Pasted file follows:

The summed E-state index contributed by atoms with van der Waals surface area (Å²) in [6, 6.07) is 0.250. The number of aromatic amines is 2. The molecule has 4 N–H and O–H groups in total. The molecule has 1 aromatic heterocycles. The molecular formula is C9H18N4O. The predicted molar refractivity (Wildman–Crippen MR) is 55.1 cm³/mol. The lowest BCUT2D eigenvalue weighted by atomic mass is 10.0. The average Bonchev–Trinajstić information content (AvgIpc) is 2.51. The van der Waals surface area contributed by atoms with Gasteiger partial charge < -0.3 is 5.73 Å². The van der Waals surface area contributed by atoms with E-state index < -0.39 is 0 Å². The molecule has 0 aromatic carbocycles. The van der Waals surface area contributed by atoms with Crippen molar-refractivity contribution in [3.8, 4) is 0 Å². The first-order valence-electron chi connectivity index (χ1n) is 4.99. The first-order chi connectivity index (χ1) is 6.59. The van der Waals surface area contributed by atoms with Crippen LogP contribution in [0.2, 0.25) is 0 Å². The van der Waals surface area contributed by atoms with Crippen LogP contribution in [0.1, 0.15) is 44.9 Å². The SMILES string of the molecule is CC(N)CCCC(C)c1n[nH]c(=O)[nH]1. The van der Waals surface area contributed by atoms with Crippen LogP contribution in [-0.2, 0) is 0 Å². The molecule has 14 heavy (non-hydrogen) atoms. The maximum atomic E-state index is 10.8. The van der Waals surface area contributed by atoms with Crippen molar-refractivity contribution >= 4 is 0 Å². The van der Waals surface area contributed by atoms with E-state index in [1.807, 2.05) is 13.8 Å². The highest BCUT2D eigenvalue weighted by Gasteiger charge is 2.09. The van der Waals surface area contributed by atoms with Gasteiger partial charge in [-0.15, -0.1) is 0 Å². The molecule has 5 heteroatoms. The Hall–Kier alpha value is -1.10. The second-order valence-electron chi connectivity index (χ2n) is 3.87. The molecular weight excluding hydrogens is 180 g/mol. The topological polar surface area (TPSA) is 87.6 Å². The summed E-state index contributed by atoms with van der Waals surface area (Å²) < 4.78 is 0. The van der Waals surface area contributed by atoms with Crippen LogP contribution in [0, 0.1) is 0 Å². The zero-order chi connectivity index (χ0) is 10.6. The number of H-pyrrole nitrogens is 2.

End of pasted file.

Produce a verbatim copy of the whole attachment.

The summed E-state index contributed by atoms with van der Waals surface area (Å²) in [6, 6.07) is 0.250. The number of aromatic amines is 2. The molecule has 4 N–H and O–H groups in total. The molecule has 1 aromatic heterocycles. The molecular formula is C9H18N4O. The predicted molar refractivity (Wildman–Crippen MR) is 55.1 cm³/mol. The lowest BCUT2D eigenvalue weighted by atomic mass is 10.0. The average Bonchev–Trinajstić information content (AvgIpc) is 2.51. The van der Waals surface area contributed by atoms with Gasteiger partial charge < -0.3 is 5.73 Å². The van der Waals surface area contributed by atoms with E-state index < -0.39 is 0 Å². The molecule has 0 aromatic carbocycles. The van der Waals surface area contributed by atoms with Crippen molar-refractivity contribution in [3.8, 4) is 0 Å². The first-order valence-electron chi connectivity index (χ1n) is 4.99. The first-order chi connectivity index (χ1) is 6.59. The van der Waals surface area contributed by atoms with Crippen LogP contribution in [0.2, 0.25) is 0 Å². The van der Waals surface area contributed by atoms with Crippen LogP contribution in [0.1, 0.15) is 44.9 Å². The SMILES string of the molecule is CC(N)CCCC(C)c1n[nH]c(=O)[nH]1. The van der Waals surface area contributed by atoms with Crippen LogP contribution in [-0.2, 0) is 0 Å². The molecule has 14 heavy (non-hydrogen) atoms. The maximum atomic E-state index is 10.8. The van der Waals surface area contributed by atoms with Crippen molar-refractivity contribution >= 4 is 0 Å². The van der Waals surface area contributed by atoms with E-state index in [1.807, 2.05) is 13.8 Å². The highest BCUT2D eigenvalue weighted by Gasteiger charge is 2.09. The van der Waals surface area contributed by atoms with Gasteiger partial charge in [-0.15, -0.1) is 0 Å². The molecule has 5 heteroatoms. The Hall–Kier alpha value is -1.10. The second-order valence-electron chi connectivity index (χ2n) is 3.87. The molecular weight excluding hydrogens is 180 g/mol. The topological polar surface area (TPSA) is 87.6 Å². The summed E-state index contributed by atoms with van der Waals surface area (Å²) < 4.78 is 0. The van der Waals surface area contributed by atoms with Crippen LogP contribution in [0, 0.1) is 0 Å². The zero-order chi connectivity index (χ0) is 10.6. The number of H-pyrrole nitrogens is 2.